Since the resurgence of the everyday male’s interest in clothing and the way he presents himself a few years ago, each fashion powerhouse has gone through a revival of sorts. It all started with American heritage and the rise in popularity of brands like J Crew, Band of Outsiders and Gant by Michael Bastian. We all started wearing plaid, selvedge denim and heavy duty boots to make it look like we legitimately chopped wood in Alaska for a living.
Then our attention turned to the wealth and luxury of our Italian counterparts. Soft-shouldered blazers, colourful dishevelled pocket squares and chocolate suede loafers became the name of the game in our search in achieving the Holy Grail of sprezzatura.
Now – finally – our home-grown Savile Row and City of London are starting to make their much deserved comeback. Tweed suits, wingtips and elegant overcoats are all set to take precedent in men’s wardrobes, to coincide with the return of the gentlemen in the next few years.
And this revolution is all going to start right here in AW12. So what will become every guy’s go-to for jumping into this new movement? The three-piece suit. Whether you saw it’s prevalence in the Simon Spurr, Ermenegildo Zegna or Dolce & Gabbana AW12 runway shows, or caught our very own style icon Joseph Gordon-Levitt strutting around on the cover of August’s GQ USA, it’s clear that it’s time to starting investing in this most versatile of tailoring.
Not only do modern versions of three piece suits have a cool and youthful feeling to them, but they also end up being incredibly versatile investments for your wardrobe due to each piece working just as well as a standalone separate.
If this is your first time diving into the world of three piece suits, then make sure you take your time when making your purchase. I advise going for something in a neutral colour such as navy, grey or black and in a material that reflects the coming colder seasons like wool, flannel or tweed. I understand that most guy’s won’t necessarily have the funds to spend £400-£500 on a suit, so instead shop around for a cheaper option and focus more on tailoring.
High street brands, eBay, sales and vintage/charity shops are goldmines for this sort of thing, leaving you a much bigger budget for getting it personally tailored to make sure it fits you perfectly. Just remember to try and get as close to 100% materials with as little polyester as possible – as long as the jacket (both suit and waistcoat) fits you in the shoulders, a tailor can handle the rest.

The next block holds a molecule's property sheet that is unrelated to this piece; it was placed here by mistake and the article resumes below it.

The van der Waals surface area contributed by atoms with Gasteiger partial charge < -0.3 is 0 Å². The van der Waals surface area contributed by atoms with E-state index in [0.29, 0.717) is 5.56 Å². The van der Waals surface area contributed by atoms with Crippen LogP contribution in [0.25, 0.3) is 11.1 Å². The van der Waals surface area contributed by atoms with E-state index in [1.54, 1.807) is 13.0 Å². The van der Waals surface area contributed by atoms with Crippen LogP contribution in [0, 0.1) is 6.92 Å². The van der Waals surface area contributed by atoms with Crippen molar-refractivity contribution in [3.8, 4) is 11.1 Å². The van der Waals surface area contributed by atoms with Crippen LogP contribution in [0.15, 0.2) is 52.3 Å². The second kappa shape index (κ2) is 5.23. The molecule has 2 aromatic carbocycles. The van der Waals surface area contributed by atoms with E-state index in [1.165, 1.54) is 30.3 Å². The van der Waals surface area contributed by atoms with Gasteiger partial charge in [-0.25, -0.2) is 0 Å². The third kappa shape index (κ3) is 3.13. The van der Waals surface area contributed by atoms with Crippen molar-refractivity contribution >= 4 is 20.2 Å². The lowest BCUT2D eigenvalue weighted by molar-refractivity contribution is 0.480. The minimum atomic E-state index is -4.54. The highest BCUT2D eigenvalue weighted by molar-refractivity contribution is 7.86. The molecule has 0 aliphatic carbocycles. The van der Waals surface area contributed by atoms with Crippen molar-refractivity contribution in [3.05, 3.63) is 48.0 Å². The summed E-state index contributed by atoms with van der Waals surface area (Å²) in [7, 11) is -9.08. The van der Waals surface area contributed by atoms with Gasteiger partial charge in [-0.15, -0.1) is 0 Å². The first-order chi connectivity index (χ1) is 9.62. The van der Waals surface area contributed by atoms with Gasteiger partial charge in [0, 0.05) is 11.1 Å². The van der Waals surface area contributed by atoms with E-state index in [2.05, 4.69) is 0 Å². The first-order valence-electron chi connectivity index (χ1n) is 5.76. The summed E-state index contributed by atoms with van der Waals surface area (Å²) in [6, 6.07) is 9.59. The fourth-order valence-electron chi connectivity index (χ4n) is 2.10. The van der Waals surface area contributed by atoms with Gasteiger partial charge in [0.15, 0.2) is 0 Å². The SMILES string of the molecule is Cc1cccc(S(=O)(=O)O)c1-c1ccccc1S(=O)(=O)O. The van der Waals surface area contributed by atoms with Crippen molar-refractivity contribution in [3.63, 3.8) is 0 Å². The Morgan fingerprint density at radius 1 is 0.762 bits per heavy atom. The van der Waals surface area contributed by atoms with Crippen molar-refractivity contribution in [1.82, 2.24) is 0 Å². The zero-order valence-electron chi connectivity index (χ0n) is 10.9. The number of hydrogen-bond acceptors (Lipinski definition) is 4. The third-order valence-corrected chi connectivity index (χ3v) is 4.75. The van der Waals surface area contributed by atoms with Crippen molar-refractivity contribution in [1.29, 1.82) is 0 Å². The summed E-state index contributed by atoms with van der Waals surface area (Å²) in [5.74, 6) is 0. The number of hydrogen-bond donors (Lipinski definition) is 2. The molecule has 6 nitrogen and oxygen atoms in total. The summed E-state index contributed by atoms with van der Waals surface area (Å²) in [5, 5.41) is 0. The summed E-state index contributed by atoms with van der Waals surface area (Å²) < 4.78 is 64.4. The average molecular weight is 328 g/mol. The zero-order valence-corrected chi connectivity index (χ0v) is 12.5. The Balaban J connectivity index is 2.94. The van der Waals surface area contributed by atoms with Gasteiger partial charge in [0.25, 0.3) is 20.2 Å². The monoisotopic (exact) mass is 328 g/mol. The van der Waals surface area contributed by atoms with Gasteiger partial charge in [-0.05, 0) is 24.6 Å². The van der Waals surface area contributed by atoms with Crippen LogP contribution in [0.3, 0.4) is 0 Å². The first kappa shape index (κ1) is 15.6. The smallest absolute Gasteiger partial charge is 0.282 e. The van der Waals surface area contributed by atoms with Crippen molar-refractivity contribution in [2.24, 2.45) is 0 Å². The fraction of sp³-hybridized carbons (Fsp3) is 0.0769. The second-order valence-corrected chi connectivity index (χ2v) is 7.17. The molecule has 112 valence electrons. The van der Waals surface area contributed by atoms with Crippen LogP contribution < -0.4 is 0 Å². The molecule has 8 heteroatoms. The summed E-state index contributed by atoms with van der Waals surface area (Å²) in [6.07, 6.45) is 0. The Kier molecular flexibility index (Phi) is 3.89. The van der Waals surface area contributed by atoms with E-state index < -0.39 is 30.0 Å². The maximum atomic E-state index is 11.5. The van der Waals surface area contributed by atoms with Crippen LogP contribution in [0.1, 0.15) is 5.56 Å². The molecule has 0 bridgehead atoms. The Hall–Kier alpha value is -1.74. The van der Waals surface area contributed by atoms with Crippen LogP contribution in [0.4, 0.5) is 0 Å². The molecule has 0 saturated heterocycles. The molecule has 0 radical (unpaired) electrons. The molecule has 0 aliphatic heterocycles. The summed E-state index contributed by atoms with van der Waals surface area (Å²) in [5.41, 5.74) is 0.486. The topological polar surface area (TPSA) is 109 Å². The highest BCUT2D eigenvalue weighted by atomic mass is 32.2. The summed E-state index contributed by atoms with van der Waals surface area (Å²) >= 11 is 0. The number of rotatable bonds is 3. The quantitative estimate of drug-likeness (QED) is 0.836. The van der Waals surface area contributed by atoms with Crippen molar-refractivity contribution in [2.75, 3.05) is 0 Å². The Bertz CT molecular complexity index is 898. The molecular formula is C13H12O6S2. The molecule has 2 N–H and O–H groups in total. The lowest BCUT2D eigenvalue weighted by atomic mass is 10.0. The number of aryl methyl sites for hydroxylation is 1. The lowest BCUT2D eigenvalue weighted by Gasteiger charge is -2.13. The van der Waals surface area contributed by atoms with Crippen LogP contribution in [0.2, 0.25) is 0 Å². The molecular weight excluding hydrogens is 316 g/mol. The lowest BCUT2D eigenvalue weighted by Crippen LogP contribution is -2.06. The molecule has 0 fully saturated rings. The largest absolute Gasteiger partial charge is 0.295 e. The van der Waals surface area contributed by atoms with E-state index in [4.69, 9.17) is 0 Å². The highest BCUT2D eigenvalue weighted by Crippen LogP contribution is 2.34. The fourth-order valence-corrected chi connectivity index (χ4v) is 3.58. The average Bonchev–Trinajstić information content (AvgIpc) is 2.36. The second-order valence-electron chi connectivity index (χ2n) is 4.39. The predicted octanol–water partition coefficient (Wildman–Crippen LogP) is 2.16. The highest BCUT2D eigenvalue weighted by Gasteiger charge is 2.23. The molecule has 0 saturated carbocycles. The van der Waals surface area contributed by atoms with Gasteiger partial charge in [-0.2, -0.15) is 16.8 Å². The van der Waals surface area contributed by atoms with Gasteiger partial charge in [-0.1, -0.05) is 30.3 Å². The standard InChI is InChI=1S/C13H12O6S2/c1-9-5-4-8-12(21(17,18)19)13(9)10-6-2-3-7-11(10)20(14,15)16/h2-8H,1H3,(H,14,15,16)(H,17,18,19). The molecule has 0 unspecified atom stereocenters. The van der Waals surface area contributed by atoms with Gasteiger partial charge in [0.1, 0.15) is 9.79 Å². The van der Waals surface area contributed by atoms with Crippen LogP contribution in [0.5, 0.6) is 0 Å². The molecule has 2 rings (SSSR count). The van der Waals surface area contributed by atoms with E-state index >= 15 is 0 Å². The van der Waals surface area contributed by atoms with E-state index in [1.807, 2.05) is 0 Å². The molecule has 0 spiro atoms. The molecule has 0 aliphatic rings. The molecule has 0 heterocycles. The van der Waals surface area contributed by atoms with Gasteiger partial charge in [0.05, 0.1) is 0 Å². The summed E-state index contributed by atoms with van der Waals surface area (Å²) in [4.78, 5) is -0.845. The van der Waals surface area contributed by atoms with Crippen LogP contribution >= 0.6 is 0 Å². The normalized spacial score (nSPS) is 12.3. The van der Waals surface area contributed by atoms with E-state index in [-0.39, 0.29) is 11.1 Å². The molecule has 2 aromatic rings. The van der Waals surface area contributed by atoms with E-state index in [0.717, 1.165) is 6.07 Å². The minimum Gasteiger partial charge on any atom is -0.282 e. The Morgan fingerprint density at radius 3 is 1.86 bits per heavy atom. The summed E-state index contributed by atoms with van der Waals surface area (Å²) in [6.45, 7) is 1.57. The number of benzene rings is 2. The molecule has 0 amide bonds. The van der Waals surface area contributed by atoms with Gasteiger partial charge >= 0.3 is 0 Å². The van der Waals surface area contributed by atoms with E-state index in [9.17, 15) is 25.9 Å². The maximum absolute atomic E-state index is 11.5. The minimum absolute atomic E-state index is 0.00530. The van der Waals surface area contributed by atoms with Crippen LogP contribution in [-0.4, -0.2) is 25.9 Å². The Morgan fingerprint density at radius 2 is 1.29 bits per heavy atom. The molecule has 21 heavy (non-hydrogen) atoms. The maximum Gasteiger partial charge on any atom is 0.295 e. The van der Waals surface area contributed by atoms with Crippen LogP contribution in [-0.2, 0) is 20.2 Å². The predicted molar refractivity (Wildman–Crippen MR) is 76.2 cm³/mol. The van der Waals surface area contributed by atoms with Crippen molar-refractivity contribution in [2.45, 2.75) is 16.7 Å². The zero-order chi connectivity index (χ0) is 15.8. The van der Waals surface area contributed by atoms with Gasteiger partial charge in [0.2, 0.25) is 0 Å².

If you already have a couple of three pieces under your belt, then why not think about branching out into a more adventurous style? Why not honour the heritage of the suit and opt for a traditional British pattern such as pinstripe or Prince of Wales check? Or perhaps interesting colours like burgundy or olive? Just think of the three piece the same as you would a normal suit and you’ll begin to see all kinds of new possibilities for your coming autumn/winter wardrobe.
Whether you choose to wear yours as a full suit or as separates this season, the three-piece will provide you with excellent versatility:
So how do you pull off a three piece suit? Well, aside from making sure it’s tailored to perfection to communicate that sharp Savile Row vibe, let’s have a look at three different ways you could go.
To underline just how versatile it is, I’ll be using the same suit for each example – a mid-grey, one button, three piece suit with notch lapels from Reiss that comes in at £495:
First off, just go all out and put the whole thing together. Respect the inherent formal connotations that comes with a three piece suit and pair it with a fine striped blue and white shirt and this season’s other must-have – a polka dot tie.
A pair of chunky black or brown wingtips is ideal in this situation as they complement the weight and power that comes with the suit.
Finishing touches could be a paisley pocket square in the same colour as your tie and, for a little bit of old worldliness, a collar pin to really make that tie stand out:
This one’s simple – just leave the jacket at home! Opt for a more stand out dress shirt, such as a navy plaid button down or a red gingham, and keep the tie a solid silk knit version to anchor the pattern.
Keep the shoes the same or swap them for a more heavy duty boot, in a brogue or cap toe.
You can even introduce another transitional piece like a denim jacket into the equation for those crisper mornings. It’s my favourite piece to add to tailoring when I’m going for a rugged, slightly informal, McQueen-esque take on things.
A similar principle as the denim jacket example, but swap the trousers for a pair of jeans. The key here is to make sure that the fit of your denim is similar to your suit and waistcoat, because if you have a relaxed or even straight fit cut next to a well tailored top half, it will throw the whole look off. Trust me on that one.
With the introduction of the jeans you really are hitting the mark between smart and casual, so your other pieces should reflect this. Keep it simple with an oxford cloth shirt in either white or blue and skip the tie this time around. Then all you need is a pair of brown desert boots or leather driving shoes and you’ve got the perfect look for wandering around London hunting for other tailoring bargains.
Obviously, there are many more ways to break down a three piece but I like to think that you guys already know what to wear with the trousers, jacket and waistcoat as separates. If not, then go back and read my fashion basics series from start to finish and consider yourself well and truly on the naughty step, son!
Hopefully I’ve shown you enough reasons and ways to wear a three piece suit that not only do you see how versatile it can be, but also just how essential it is going to be in the seasons to come.
As always, I love a good comment, me. So why not tell me what your thoughts are on the three piece suit and the Savile Row renaissance?